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Thursday, 24 July 2014

Miners planned their shops empire in secret

THE Dalton society was founded on March 11 in 1861 by a group of iron ore miners who met at the George and Dragon pub.

Around eight to 10 met again a week later and Thomas Harrison agreed to be the new society’s public face while other members could remain secret to avoid victimisation from employers.

Many of them were miners working in the local iron ore pits for Schneider and Hannay.

It was said during the society’s golden anniversary in 1911: “Some actually lost their jobs and to leave the locality in order to find bread and butter elsewhere.”

Many thought the new society would fail until George Huddleston put in £20 and sparked the confidence for open trading to start.

The first recorded meeting was on May 4 in 1861 when Thomas Harrison became president and James Peters and James Harrison were joint secretaries.

The first shop is thought to have been rented in Skelgate (possibly on the corner of Ann Street) with Thomas Harrison being shopman and general manager.

A new shop was built in Wellington Street for £540 and completed in June 1862.

Land and cottages were bought in Broughton Road in 1869 and another shop built in Chapel Street. Land for building cottages in Rawlinson Street was bought in 1873.

There was a co-operative hall and eventually a co-operative cinema and a library with 2,000 books.

The reading room reflected the origins of many of the members and carried journals from Cornwall and the Isle of Man.

By the end of 1873 there were 1,787 members and a share capital of £23,560.

Trades covered included grocery, drapery, millinery, tailoring, hardware, clogs, shoes and coal.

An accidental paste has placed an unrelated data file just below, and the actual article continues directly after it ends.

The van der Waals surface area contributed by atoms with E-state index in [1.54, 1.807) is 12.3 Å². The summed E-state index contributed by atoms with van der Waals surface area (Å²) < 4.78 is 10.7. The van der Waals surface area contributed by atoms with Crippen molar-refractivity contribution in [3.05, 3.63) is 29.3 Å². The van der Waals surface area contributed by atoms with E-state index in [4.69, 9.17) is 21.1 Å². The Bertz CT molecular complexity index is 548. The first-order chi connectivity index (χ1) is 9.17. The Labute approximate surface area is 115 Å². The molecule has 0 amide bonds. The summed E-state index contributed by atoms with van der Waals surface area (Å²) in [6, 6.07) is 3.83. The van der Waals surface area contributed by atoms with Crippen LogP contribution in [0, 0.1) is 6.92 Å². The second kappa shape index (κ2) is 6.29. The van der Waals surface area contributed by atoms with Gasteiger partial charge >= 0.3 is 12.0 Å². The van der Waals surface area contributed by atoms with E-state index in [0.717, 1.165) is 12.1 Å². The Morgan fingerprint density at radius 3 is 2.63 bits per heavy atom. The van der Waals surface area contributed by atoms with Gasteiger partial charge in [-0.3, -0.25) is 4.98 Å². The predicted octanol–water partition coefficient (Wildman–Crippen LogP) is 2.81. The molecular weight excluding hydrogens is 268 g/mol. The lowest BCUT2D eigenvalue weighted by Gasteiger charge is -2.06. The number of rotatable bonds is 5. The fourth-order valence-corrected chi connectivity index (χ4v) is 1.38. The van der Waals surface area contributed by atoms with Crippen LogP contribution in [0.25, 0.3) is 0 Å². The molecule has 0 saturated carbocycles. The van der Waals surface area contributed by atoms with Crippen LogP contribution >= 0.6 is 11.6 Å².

A branch shop was rented at Lindal and a new shop and cottages built at Askam.

A larger new Dalton grocery store and warehouse was built in Chapel Street in 1873 by James Garden for £1,986.

A new Broughton Road store was opened in 1888 and was followed by the drapery, butchery and office block in 1892.

The Castle branch was opened in 1898. This building is next to the castle and has been a takeaway in recent years.

From the start the society had strict rules.

In the rulebook for 1861 a member could be fined five shillings for disclosing the affairs of the society.

In 1862 you could be fined five shillings for smoking in the shop.

The years after the First World War saw very tough trading conditions.

A new bakery was opened in 1931 and a furnishing department.

A mobile grocery shop was bought in 1950.

The last new branch came in 1955 at Ruskin Avenue to serve a new housing estate.

In the centenary year of 1961 there were 3,458 members each spending around £100 a year. Share capital was £136,074.

By 1967 annual sales came to £382,000.

The Dalton society’s century of independence ended in 1969 when it was decided to merge with Barrow.

However, this was not the end of co-operative trading in Dalton as the town now has a Co-op supermarket.

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